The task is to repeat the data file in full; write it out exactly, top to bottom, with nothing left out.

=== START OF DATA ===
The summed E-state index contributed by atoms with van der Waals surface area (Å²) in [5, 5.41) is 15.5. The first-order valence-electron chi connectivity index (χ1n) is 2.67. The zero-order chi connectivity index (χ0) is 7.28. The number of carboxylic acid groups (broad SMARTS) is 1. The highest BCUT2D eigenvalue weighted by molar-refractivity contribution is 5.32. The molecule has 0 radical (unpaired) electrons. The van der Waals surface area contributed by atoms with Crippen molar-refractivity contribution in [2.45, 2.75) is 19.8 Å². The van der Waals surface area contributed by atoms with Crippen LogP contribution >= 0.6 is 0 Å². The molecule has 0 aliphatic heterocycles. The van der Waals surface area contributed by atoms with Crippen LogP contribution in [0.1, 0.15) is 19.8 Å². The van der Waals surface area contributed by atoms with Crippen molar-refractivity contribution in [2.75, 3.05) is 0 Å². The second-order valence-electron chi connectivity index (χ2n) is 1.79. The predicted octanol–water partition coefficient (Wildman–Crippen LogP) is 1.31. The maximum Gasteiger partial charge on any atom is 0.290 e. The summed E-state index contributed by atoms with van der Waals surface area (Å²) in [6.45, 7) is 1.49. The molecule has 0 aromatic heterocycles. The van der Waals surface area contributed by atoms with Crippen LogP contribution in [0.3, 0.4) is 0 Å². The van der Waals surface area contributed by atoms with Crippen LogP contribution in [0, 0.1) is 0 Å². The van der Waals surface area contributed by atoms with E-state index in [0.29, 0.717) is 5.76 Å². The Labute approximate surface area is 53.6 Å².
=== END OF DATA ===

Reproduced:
The summed E-state index contributed by atoms with van der Waals surface area (Å²) in [5, 5.41) is 15.5. The first-order valence-electron chi connectivity index (χ1n) is 2.67. The zero-order chi connectivity index (χ0) is 7.28. The number of carboxylic acid groups (broad SMARTS) is 1. The highest BCUT2D eigenvalue weighted by molar-refractivity contribution is 5.32. The molecule has 0 radical (unpaired) electrons. The van der Waals surface area contributed by atoms with Crippen molar-refractivity contribution in [2.45, 2.75) is 19.8 Å². The van der Waals surface area contributed by atoms with Crippen LogP contribution >= 0.6 is 0 Å². The molecule has 0 aliphatic heterocycles. The van der Waals surface area contributed by atoms with Crippen LogP contribution in [0.1, 0.15) is 19.8 Å². The van der Waals surface area contributed by atoms with Crippen molar-refractivity contribution in [2.75, 3.05) is 0 Å². The second-order valence-electron chi connectivity index (χ2n) is 1.79. The predicted octanol–water partition coefficient (Wildman–Crippen LogP) is 1.31. The maximum Gasteiger partial charge on any atom is 0.290 e. The summed E-state index contributed by atoms with van der Waals surface area (Å²) in [6.45, 7) is 1.49. The molecule has 0 aromatic heterocycles. The van der Waals surface area contributed by atoms with Crippen LogP contribution in [0.3, 0.4) is 0 Å². The van der Waals surface area contributed by atoms with Crippen LogP contribution in [0, 0.1) is 0 Å². The van der Waals surface area contributed by atoms with E-state index in [0.29, 0.717) is 5.76 Å². The Labute approximate surface area is 53.6 Å².